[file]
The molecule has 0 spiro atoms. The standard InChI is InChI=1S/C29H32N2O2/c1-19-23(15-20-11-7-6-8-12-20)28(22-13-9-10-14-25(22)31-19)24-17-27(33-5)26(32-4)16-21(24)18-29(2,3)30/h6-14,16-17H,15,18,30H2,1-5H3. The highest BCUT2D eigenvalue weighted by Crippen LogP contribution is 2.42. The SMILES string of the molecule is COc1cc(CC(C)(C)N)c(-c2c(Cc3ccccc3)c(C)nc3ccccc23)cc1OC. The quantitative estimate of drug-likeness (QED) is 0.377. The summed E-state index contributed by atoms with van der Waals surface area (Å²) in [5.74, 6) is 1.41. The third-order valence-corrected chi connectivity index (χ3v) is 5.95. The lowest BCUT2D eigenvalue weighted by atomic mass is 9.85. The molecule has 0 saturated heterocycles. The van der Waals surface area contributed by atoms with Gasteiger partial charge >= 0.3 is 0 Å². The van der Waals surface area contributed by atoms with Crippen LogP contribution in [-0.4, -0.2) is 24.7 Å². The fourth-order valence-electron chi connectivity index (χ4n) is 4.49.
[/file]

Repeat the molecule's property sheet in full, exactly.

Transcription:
The molecule has 0 spiro atoms. The standard InChI is InChI=1S/C29H32N2O2/c1-19-23(15-20-11-7-6-8-12-20)28(22-13-9-10-14-25(22)31-19)24-17-27(33-5)26(32-4)16-21(24)18-29(2,3)30/h6-14,16-17H,15,18,30H2,1-5H3. The highest BCUT2D eigenvalue weighted by Crippen LogP contribution is 2.42. The SMILES string of the molecule is COc1cc(CC(C)(C)N)c(-c2c(Cc3ccccc3)c(C)nc3ccccc23)cc1OC. The quantitative estimate of drug-likeness (QED) is 0.377. The summed E-state index contributed by atoms with van der Waals surface area (Å²) in [5.74, 6) is 1.41. The third-order valence-corrected chi connectivity index (χ3v) is 5.95. The lowest BCUT2D eigenvalue weighted by atomic mass is 9.85. The molecule has 0 saturated heterocycles. The van der Waals surface area contributed by atoms with Gasteiger partial charge >= 0.3 is 0 Å². The van der Waals surface area contributed by atoms with Crippen LogP contribution in [-0.4, -0.2) is 24.7 Å². The fourth-order valence-electron chi connectivity index (χ4n) is 4.49.